Yes, we were not force-fed while imprisoned as our foresisters were in their battle for women's right to vote. But we did not deserve to be treated this way. We were young girls, only just beginning our journey to womanhood, and yet already battered by sexism.

Generations of women fought in body and mind to achieve equal rights for themselves and future generations of women. For their mothers, sisters, girlfriends and daughters, they fought and they achieved great many things. For some of these women, that meant a great personal sacrifice; exclusion, imprisonment, violence and hatred toward them was the day to day life.

Thanks to them, I started my life with a blank page.   

Generations of women throughout the ages were not so fortunate. The story of their lives was written for them, their life a script for which they claimed no authorship. Women were expected to read their lines like the good little girls they were, and for all of their existence be the dutiful daughters, wives and mothers.

The summary of their life was written by the men in their lives. A woman wed to a good man was perhaps protected from the violence she otherwise could be exposed to, and she may have been happy.
After all, men are not evil as a gender (and neither are women). Many husbands, and I'd like to believe that most did, loved their wives and daughters in all sincerity, and wanted nothing but the best for them.

The curse of the vast inequality of previous ages is simply that a woman was not believed to be capable of knowing what was best for her, or her children. She was as much a child as her own children.

Therefore, the real curse of men and women is the society that breeds a hierarchy of the sexes, the traditions and the beliefs that fuel society's standards, that are the devil. The rivalry of the sexes, the gender-biasism of stereotyping (and therefore condemning) each other into roles we are taught to believe are normal, is the great divider.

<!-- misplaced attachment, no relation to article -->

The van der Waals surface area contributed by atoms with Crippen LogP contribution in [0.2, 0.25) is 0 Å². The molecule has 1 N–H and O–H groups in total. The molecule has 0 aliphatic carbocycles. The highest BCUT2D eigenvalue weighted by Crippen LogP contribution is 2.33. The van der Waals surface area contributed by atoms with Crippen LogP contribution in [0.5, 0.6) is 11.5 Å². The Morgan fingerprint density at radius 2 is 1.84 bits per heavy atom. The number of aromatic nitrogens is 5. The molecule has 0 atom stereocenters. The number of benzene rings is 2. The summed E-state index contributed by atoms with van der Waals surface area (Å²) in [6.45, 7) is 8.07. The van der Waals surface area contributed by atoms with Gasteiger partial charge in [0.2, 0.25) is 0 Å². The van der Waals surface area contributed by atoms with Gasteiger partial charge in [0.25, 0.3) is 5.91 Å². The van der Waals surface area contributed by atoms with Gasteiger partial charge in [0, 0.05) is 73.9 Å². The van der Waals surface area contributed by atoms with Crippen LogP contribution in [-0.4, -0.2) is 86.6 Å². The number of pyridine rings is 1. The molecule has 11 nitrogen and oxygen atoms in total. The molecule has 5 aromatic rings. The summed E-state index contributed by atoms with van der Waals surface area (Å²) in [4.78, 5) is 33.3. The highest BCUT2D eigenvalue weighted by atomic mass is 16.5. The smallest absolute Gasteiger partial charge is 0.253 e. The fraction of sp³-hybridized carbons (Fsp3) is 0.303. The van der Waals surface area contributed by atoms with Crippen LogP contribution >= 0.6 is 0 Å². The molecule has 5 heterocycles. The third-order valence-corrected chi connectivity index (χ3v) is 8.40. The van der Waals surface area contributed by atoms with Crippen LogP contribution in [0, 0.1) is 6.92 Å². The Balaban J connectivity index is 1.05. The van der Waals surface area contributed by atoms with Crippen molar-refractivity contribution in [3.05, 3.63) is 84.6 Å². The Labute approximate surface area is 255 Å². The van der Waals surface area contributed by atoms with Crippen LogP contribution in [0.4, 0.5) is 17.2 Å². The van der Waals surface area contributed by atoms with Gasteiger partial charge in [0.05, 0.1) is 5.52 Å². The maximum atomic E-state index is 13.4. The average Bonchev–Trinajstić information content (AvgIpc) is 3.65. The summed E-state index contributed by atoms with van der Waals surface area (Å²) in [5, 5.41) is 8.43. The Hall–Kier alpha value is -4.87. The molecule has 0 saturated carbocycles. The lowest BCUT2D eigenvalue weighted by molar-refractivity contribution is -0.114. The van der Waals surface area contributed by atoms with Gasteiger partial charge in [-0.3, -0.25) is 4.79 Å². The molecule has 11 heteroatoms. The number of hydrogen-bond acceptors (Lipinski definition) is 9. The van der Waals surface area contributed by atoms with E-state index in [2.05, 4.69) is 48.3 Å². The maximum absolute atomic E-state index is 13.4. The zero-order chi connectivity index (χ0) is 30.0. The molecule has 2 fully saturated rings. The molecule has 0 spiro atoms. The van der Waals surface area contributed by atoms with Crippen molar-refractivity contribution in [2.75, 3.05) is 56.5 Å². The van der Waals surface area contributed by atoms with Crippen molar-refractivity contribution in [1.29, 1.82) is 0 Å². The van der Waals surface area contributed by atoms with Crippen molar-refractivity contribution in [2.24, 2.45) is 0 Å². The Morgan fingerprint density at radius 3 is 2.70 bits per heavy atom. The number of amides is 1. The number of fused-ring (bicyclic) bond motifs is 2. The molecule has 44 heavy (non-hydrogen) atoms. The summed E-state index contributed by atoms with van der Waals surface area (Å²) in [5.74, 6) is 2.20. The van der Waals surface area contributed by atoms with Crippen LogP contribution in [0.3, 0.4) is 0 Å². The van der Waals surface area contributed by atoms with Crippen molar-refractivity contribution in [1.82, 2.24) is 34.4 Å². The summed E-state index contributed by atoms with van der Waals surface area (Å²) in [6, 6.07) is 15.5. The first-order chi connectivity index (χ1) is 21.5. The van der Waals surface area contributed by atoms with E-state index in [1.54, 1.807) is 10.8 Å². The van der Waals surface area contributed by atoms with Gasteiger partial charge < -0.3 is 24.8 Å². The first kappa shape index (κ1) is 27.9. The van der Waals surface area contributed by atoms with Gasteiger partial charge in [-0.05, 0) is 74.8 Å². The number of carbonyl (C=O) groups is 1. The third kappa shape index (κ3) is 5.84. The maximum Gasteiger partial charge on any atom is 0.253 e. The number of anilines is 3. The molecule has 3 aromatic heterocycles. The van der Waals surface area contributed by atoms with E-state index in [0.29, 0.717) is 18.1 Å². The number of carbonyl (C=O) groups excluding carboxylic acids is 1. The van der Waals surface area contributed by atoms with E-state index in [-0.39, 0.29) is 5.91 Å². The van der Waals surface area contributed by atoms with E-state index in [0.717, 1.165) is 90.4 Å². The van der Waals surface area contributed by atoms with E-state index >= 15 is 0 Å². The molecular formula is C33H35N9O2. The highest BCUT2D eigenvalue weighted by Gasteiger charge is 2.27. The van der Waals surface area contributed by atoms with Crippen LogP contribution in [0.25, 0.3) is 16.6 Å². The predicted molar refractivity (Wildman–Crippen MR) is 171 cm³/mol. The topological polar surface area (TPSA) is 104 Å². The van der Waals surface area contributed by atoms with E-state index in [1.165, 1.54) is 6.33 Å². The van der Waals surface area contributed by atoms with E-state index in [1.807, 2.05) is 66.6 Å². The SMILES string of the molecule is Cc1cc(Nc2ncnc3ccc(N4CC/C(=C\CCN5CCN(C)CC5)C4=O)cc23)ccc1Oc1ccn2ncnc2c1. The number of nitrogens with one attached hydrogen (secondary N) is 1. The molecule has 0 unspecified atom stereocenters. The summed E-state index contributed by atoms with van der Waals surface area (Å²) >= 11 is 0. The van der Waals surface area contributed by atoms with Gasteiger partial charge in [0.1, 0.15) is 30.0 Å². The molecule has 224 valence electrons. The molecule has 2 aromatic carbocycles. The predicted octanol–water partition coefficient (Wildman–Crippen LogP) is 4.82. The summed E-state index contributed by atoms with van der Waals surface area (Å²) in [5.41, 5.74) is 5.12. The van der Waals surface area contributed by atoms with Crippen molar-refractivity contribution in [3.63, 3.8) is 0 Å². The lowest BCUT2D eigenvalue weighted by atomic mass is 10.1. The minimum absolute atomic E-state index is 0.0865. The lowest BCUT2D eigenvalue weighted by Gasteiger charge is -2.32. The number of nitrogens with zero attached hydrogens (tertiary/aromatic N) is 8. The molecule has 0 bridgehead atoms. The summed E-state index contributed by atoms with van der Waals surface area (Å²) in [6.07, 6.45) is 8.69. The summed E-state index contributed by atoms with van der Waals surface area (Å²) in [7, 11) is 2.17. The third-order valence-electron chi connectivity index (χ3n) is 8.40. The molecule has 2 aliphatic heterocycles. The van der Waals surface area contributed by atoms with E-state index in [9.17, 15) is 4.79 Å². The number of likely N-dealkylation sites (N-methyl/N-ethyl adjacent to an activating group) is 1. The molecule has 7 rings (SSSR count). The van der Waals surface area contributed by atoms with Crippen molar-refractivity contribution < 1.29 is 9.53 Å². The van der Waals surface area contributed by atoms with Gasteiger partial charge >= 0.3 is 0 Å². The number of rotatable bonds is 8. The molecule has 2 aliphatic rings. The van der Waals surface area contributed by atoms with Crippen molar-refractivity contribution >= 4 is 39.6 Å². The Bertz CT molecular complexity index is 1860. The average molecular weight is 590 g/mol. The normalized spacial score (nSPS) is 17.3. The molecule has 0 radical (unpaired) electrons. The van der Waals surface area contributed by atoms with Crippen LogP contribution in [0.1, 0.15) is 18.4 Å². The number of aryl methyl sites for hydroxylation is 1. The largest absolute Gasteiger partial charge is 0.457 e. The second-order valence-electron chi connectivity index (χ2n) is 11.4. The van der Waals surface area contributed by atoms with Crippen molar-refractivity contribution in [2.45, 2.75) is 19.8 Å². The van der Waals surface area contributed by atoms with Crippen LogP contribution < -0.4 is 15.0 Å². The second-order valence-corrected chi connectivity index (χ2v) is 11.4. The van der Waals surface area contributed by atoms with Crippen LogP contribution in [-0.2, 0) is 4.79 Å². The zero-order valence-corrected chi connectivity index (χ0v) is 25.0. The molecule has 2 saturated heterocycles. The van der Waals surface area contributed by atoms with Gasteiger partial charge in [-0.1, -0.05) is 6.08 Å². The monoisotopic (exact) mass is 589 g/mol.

It is truly my belief that neither men or women can claim to be better than the other on the mere basis of their sex.  

To me, sex is the biological term for the body we are born with, and yes, as such men and women are different in various ways.

Gender on the other hand to me implies a notion, an idea of the sexes, of what they represent and of their supposed qualities. It's a neutral word with potentially explosive effects. 

To evaporate the explosive side of an otherwise perfectly neutral term, we need to investigate our prejudices, that is, the futile stereotyping of one another, and begin to see ourselves as people, as individuals of the human race. As such, we are allies. 

Our goal should be to build a society where we encourage individualism, where the belief in the good that is within us overpowers the poison of evil deeds in the name of gender. To be good, fair and kind should be the fuel that powers society.

My feminist ideal is simply the reinvigoration of the individual, and of liberating ourselves from the confinement of gender-based stereotyping.  

To give birth to such a society will require efforts to silence the prejudice that thrives in all societies (or so it seems), and to teach new generations - as well as firmly reiterate to generations already exposed to it - to always see the person before the gender.